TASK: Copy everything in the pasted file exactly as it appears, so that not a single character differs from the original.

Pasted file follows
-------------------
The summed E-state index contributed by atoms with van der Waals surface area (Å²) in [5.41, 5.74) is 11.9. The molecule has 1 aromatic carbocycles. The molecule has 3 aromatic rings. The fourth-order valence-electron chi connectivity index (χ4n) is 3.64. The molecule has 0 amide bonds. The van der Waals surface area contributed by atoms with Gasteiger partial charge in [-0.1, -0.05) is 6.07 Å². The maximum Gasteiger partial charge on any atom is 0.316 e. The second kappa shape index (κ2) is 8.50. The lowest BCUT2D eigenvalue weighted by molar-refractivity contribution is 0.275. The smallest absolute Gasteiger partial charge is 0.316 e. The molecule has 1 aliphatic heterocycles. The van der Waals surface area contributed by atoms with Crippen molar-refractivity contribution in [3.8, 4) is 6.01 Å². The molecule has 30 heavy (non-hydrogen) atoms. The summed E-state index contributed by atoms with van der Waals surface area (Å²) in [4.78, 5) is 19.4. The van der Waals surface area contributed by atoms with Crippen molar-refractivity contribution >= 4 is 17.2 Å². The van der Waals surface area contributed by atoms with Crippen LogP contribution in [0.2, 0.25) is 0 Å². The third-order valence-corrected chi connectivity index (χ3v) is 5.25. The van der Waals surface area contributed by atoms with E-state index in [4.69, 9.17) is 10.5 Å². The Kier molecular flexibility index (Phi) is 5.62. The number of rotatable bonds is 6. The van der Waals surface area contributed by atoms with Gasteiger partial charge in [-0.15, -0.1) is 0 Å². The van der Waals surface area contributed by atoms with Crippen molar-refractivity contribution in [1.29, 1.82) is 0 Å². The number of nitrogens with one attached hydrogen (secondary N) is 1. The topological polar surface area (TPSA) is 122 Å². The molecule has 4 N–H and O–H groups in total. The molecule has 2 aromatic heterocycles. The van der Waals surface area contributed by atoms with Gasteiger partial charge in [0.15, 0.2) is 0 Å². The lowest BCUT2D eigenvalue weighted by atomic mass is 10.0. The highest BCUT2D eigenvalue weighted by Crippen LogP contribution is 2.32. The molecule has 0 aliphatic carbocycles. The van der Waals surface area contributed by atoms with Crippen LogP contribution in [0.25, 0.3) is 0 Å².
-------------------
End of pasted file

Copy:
The summed E-state index contributed by atoms with van der Waals surface area (Å²) in [5.41, 5.74) is 11.9. The molecule has 1 aromatic carbocycles. The molecule has 3 aromatic rings. The fourth-order valence-electron chi connectivity index (χ4n) is 3.64. The molecule has 0 amide bonds. The van der Waals surface area contributed by atoms with Gasteiger partial charge in [-0.1, -0.05) is 6.07 Å². The maximum Gasteiger partial charge on any atom is 0.316 e. The second kappa shape index (κ2) is 8.50. The lowest BCUT2D eigenvalue weighted by molar-refractivity contribution is 0.275. The smallest absolute Gasteiger partial charge is 0.316 e. The molecule has 1 aliphatic heterocycles. The van der Waals surface area contributed by atoms with Crippen molar-refractivity contribution in [3.8, 4) is 6.01 Å². The molecule has 30 heavy (non-hydrogen) atoms. The summed E-state index contributed by atoms with van der Waals surface area (Å²) in [4.78, 5) is 19.4. The van der Waals surface area contributed by atoms with Crippen molar-refractivity contribution >= 4 is 17.2 Å². The van der Waals surface area contributed by atoms with Crippen LogP contribution in [0.2, 0.25) is 0 Å². The third-order valence-corrected chi connectivity index (χ3v) is 5.25. The van der Waals surface area contributed by atoms with E-state index in [4.69, 9.17) is 10.5 Å². The Kier molecular flexibility index (Phi) is 5.62. The number of rotatable bonds is 6. The van der Waals surface area contributed by atoms with Gasteiger partial charge in [-0.15, -0.1) is 0 Å². The van der Waals surface area contributed by atoms with Crippen molar-refractivity contribution in [1.29, 1.82) is 0 Å². The number of nitrogens with one attached hydrogen (secondary N) is 1. The topological polar surface area (TPSA) is 122 Å². The molecule has 4 N–H and O–H groups in total. The molecule has 2 aromatic heterocycles. The van der Waals surface area contributed by atoms with Gasteiger partial charge in [0.15, 0.2) is 0 Å². The lowest BCUT2D eigenvalue weighted by atomic mass is 10.0. The highest BCUT2D eigenvalue weighted by Crippen LogP contribution is 2.32. The molecule has 0 aliphatic carbocycles. The van der Waals surface area contributed by atoms with Crippen LogP contribution in [0.25, 0.3) is 0 Å².